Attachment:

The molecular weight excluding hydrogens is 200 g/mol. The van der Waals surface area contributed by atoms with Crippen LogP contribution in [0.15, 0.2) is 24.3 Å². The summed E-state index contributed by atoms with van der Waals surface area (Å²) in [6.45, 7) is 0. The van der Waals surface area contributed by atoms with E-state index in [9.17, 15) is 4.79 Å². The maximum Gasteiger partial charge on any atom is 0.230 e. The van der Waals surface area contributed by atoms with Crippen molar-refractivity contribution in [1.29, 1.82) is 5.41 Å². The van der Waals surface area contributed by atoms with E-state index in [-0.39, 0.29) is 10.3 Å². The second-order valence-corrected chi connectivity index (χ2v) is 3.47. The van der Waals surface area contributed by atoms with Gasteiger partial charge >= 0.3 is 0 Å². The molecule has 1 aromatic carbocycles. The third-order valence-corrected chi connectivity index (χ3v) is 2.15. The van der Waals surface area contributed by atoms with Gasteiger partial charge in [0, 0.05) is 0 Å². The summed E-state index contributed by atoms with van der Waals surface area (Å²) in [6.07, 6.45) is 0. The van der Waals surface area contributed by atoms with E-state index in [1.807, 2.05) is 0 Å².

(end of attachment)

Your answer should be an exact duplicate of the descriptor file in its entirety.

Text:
The molecular weight excluding hydrogens is 200 g/mol. The van der Waals surface area contributed by atoms with Crippen LogP contribution in [0.15, 0.2) is 24.3 Å². The summed E-state index contributed by atoms with van der Waals surface area (Å²) in [6.45, 7) is 0. The van der Waals surface area contributed by atoms with E-state index in [9.17, 15) is 4.79 Å². The maximum Gasteiger partial charge on any atom is 0.230 e. The van der Waals surface area contributed by atoms with Crippen molar-refractivity contribution in [1.29, 1.82) is 5.41 Å². The van der Waals surface area contributed by atoms with E-state index in [-0.39, 0.29) is 10.3 Å². The second-order valence-corrected chi connectivity index (χ2v) is 3.47. The van der Waals surface area contributed by atoms with Gasteiger partial charge >= 0.3 is 0 Å². The molecule has 1 aromatic carbocycles. The third-order valence-corrected chi connectivity index (χ3v) is 2.15. The van der Waals surface area contributed by atoms with Gasteiger partial charge in [0, 0.05) is 0 Å². The summed E-state index contributed by atoms with van der Waals surface area (Å²) in [6.07, 6.45) is 0. The van der Waals surface area contributed by atoms with E-state index in [1.807, 2.05) is 0 Å².